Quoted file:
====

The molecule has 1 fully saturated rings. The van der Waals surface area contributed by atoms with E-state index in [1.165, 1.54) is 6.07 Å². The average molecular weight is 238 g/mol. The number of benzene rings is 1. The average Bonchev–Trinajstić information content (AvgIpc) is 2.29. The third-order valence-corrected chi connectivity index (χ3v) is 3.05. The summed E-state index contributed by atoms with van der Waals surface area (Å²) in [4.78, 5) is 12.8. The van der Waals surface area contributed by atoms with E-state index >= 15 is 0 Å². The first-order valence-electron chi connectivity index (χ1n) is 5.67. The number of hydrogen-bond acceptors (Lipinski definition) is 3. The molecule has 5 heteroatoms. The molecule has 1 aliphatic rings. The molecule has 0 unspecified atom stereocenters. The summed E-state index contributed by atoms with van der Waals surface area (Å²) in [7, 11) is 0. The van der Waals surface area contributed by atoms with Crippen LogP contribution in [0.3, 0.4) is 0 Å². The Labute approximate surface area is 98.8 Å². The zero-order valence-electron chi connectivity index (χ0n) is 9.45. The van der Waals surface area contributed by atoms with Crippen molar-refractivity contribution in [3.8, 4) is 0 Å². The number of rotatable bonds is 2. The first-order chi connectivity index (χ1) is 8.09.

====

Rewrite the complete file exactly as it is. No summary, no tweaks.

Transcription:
The molecule has 1 fully saturated rings. The van der Waals surface area contributed by atoms with E-state index in [1.165, 1.54) is 6.07 Å². The average molecular weight is 238 g/mol. The number of benzene rings is 1. The average Bonchev–Trinajstić information content (AvgIpc) is 2.29. The third-order valence-corrected chi connectivity index (χ3v) is 3.05. The summed E-state index contributed by atoms with van der Waals surface area (Å²) in [4.78, 5) is 12.8. The van der Waals surface area contributed by atoms with E-state index >= 15 is 0 Å². The first-order valence-electron chi connectivity index (χ1n) is 5.67. The number of hydrogen-bond acceptors (Lipinski definition) is 3. The molecule has 5 heteroatoms. The molecule has 1 aliphatic rings. The molecule has 0 unspecified atom stereocenters. The summed E-state index contributed by atoms with van der Waals surface area (Å²) in [7, 11) is 0. The van der Waals surface area contributed by atoms with Crippen LogP contribution in [0.3, 0.4) is 0 Å². The Labute approximate surface area is 98.8 Å². The zero-order valence-electron chi connectivity index (χ0n) is 9.45. The van der Waals surface area contributed by atoms with Crippen molar-refractivity contribution in [3.8, 4) is 0 Å². The number of rotatable bonds is 2. The first-order chi connectivity index (χ1) is 8.09.